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You'll want something tuneable, since you can change boost pressures, and you'd want room for growth later. (also probably want 550cc injectors instead of 400s to be safe)

Radium's AEM setup, the Adaptronic from SSC, the Fastworks Flash, all would work. Depends on if this is just a street car, or you have to conform to certain rules for racing classes.

Dont forget if you do go this route, you'll need better brake pads and you're gonna want a clutch cause it will be a matter of when not if.
 

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This is a big project. hardest part is tuning. i recommend you add air intact temp
sensor. fastworks has a good tuning setup
Ed
 

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Discussion Starter #17
I should clarify: its a project, certainly. But compared to projects I have been involved in the past with, this is very tame. A big project to me is like my 500+whp Talon that I built from the ground up. I refurbished or replaced everything from the front end to the engine internals. It was a great learning tool let me tell you! To me this transplant is par for the course. Of course my familiarity with the 2ZZ is pretty much nilch so I am trying to get informed but overall I think this should be a manageable project in a short time span. Fortunately, I just bought a Foda clutch and lightweight flywheel so my drivetrain should be ready to handle throwing this at it. I will probably upgrade the valvetrain in the process because from what I have read the 2zz has a weak top-side. I just want something fairly tame and reliable. The turbo is, again, just a thought because I have all the stuff to do it and if I play my cards right I can probably do all the addons and get a drivable tune on it in a couple days once I get all the parts I dont have in order. Anyway, again I thank you guys for the feedback and comments.
 

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Discussion Starter #18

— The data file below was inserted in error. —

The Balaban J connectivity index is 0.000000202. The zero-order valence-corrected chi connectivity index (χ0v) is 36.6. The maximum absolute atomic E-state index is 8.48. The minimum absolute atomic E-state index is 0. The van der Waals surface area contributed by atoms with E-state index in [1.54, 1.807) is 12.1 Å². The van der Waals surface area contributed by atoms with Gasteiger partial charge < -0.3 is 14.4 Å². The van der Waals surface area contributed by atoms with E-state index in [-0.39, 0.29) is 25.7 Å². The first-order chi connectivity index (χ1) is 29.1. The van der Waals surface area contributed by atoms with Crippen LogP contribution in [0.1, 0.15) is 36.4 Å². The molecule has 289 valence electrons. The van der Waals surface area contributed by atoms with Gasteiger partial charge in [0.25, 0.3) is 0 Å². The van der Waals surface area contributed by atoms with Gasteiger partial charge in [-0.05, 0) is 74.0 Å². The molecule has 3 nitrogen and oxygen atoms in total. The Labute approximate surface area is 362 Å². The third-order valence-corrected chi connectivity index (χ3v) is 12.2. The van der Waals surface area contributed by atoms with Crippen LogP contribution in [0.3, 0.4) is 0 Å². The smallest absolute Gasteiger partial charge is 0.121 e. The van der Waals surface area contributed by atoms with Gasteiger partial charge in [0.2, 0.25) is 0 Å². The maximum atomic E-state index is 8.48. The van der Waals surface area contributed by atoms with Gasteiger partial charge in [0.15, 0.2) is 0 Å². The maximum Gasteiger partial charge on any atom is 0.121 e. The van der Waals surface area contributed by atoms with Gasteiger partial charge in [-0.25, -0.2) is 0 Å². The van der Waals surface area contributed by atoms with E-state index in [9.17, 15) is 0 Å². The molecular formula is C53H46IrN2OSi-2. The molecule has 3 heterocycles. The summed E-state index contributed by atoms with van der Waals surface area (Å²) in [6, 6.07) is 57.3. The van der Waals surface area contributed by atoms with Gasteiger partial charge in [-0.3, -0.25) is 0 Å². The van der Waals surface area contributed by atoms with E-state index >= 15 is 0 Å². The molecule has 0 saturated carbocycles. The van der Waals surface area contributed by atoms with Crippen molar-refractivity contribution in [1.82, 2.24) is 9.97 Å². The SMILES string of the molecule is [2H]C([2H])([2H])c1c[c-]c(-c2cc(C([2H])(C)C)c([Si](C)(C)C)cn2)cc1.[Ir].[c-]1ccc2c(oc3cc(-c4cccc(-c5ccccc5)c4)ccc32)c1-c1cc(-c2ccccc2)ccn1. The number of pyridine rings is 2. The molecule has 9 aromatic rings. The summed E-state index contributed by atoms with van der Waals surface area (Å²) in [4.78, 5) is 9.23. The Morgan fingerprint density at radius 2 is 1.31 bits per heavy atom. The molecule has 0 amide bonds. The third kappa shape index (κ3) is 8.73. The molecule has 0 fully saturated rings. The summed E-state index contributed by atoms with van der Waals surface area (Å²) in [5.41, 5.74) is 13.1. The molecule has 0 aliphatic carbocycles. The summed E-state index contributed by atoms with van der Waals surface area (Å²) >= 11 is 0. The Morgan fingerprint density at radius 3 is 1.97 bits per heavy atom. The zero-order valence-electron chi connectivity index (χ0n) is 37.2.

P.S. I like the idea of bumping up to the 550s - not necessarily for growth more so I can get the most out of the turbo + reliability. THat seems like the right move.
 

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I should clarify: its a project, certainly. [...] I just want something fairly tame and reliable. The turbo is, again, just a thought because I have all the stuff to do it and if I play my cards right I can probably do all the addons and get a drivable tune on it in a couple days once I get all the parts I dont have in order. Anyway, again I thank you guys for the feedback and comments.
I love seeing more turbo builds on this car and I think your "budget" approach will be really cool.

I've been considering a turbo build myself (or a K-swap, or... who knows!) and it seems like the truly annoying part with these cars is tuning. Sadly, there's no way tune this car like a DSM where $400-600 of tuning gear and a random local tuner (or quick DIY) will cut it.

I started to realize it'll cost $2k to $3k to end up with a tuned car - options I know of include:

Radium AEM hybrid ECU (keeps factory ECU to run dash / HVAC)
Hydra Nemesis hybrid ECU (keeps factory ECU to run dash/HVAC)
EliseParts/GEMS standalone
MWR PIP standalone
EFI X2 standalone (if you can find one)
Unlocked FastWorks package for your stock ECU
Pay Phil to tune with FastWorks (instead of buying unlocked)
I think Jermaine at VF still tunes cars using the factory ECU as well, but I don't think they offer a "tune it yourself" package.

Plus several hours with a specialist tuner or teach yourself (lift + VVT = a lot more variables than the fixed-cam 4G63). It doesn't help that besides the AEM, none of the ECUs offer software that an American tuner is likely to have seen before.

Anyway, I'd love to hear what you end up using to tune... the more DIY turbo builds, the better! :clap:
 

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I too once lived in the land of DSMs.

To build a turbo motor into a big turbo motor is admittedly more complex, but building an N/A car to a turbo car isn't a small feat. You should really approach this as a big turbo motor project, just scale down all the bits that make it all work.

My opinion... the T25 is junk, and if I were to do this build I'd do it right the first time. I think if you were to do that, you'll spend a lot of time and money on it and the giggle factor may not be enough for the effort.